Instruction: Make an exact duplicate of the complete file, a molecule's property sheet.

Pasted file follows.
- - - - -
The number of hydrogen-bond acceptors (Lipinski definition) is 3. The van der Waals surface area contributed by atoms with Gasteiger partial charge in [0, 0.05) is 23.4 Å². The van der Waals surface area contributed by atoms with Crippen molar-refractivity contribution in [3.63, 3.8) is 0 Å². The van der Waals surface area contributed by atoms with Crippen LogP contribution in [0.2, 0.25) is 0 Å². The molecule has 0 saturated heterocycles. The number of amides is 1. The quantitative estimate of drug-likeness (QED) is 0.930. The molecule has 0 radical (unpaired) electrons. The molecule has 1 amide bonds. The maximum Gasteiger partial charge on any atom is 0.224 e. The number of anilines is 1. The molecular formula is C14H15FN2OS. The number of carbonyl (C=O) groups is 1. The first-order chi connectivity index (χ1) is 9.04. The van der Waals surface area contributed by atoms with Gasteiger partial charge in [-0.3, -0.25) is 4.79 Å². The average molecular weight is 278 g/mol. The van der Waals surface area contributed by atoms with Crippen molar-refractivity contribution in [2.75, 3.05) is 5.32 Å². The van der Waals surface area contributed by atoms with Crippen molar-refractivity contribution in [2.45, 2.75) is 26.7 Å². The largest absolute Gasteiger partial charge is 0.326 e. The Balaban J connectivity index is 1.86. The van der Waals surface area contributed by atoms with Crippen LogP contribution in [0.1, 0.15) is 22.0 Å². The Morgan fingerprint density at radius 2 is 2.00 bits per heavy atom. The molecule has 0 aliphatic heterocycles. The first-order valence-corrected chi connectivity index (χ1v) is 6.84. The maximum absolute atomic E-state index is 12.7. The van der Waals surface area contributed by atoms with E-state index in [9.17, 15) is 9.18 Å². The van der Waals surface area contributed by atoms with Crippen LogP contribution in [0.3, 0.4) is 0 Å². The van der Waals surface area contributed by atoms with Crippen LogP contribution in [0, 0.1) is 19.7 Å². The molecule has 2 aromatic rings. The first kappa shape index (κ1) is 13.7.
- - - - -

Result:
The number of hydrogen-bond acceptors (Lipinski definition) is 3. The van der Waals surface area contributed by atoms with Gasteiger partial charge in [0, 0.05) is 23.4 Å². The van der Waals surface area contributed by atoms with Crippen molar-refractivity contribution in [3.63, 3.8) is 0 Å². The van der Waals surface area contributed by atoms with Crippen LogP contribution in [0.2, 0.25) is 0 Å². The molecule has 0 saturated heterocycles. The number of amides is 1. The quantitative estimate of drug-likeness (QED) is 0.930. The molecule has 0 radical (unpaired) electrons. The molecule has 1 amide bonds. The maximum Gasteiger partial charge on any atom is 0.224 e. The number of anilines is 1. The molecular formula is C14H15FN2OS. The number of carbonyl (C=O) groups is 1. The first-order chi connectivity index (χ1) is 9.04. The van der Waals surface area contributed by atoms with Gasteiger partial charge in [-0.3, -0.25) is 4.79 Å². The average molecular weight is 278 g/mol. The van der Waals surface area contributed by atoms with Crippen molar-refractivity contribution in [2.75, 3.05) is 5.32 Å². The van der Waals surface area contributed by atoms with Crippen molar-refractivity contribution in [2.45, 2.75) is 26.7 Å². The largest absolute Gasteiger partial charge is 0.326 e. The Balaban J connectivity index is 1.86. The van der Waals surface area contributed by atoms with Crippen LogP contribution in [0.1, 0.15) is 22.0 Å². The Morgan fingerprint density at radius 2 is 2.00 bits per heavy atom. The molecule has 0 aliphatic heterocycles. The first-order valence-corrected chi connectivity index (χ1v) is 6.84. The maximum absolute atomic E-state index is 12.7. The van der Waals surface area contributed by atoms with E-state index in [9.17, 15) is 9.18 Å². The van der Waals surface area contributed by atoms with Crippen LogP contribution in [0.3, 0.4) is 0 Å². The van der Waals surface area contributed by atoms with Crippen LogP contribution in [0, 0.1) is 19.7 Å². The molecule has 2 aromatic rings. The first kappa shape index (κ1) is 13.7.